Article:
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Image and reality in medieval weaponry and warfare : Wales c.1100-c.1450

Colclough, Samantha Jane (2015) Image and reality in medieval weaponry and warfare : Wales c.1100-c.1450. PhD thesis, Prifysgol Bangor University.

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Abstract

The established image of the art of war in medieval Wales is based on the analysis of historical documents, the majority of which have been written by foreign hands, most notably those associated with the English court. This thesis has revisited the historical evidence, and together with the analysis of literature and virtually untouched archaeological material, in order to determine the accuracy of this image. The thesis is separated into three sections. The first examines the variety of evidence available to study the art of war in medieval Wales, and assesses its value to the proposed research. The second is formed by a discussion of the different types of military equipment that would have been used, including the bow and arrow, the spear, the sword and other miscellaneous weapons. There is also a discussion on the form of the shield. Finally this is brought together in the final section to discuss the reality of soldiering in medieval Wales. Medieval writers established an image of Welsh soldiering that is quite often backward and barbaric, and although some refer to Welsh skill in combat, they also emphasise the weaknesses of their approach and their unwillingness to partake in open battle, preferring night attacks and ambushes. However, it is clear from this assessment of the sources, that difference between the Welsh approach to war and that of their Norman and English counterparts was not significantly different. Occasionally native equipment was abandoned in favour of foreign forms, including a change from native round shields to kite and heater shields during the thirteenth century. In other circumstances it appears that elements of Welsh warfare were adopted by the English. However the differences between the weaponry used and tactics deployed.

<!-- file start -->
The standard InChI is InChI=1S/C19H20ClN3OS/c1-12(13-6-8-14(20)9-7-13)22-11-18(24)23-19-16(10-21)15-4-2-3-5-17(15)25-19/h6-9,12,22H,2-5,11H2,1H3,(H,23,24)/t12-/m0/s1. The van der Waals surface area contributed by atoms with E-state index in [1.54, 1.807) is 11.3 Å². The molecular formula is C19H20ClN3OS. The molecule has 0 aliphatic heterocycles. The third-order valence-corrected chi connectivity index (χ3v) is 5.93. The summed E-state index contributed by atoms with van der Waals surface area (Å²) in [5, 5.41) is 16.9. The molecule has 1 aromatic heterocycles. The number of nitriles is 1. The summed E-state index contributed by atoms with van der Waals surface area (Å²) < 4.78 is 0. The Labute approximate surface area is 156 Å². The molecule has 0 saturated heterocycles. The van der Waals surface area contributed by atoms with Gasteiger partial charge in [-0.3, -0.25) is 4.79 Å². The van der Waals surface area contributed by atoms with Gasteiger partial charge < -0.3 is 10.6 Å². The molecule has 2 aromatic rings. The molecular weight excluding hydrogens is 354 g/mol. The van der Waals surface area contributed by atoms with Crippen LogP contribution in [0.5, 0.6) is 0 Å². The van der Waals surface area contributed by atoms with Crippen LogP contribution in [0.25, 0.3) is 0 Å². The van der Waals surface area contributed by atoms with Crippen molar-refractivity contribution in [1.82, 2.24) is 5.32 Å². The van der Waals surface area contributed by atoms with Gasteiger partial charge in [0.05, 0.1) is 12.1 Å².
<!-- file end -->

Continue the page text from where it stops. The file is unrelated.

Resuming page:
Item Type: Thesis (PhD)
Additional Information: No permission for electronic availability
Subjects: Degree Thesis
Date Deposited: 25 Sep 2015 15:50
Last Modified: 18 May 2016 13:05
URI: http://e.bangor.ac.uk/id/eprint/5430
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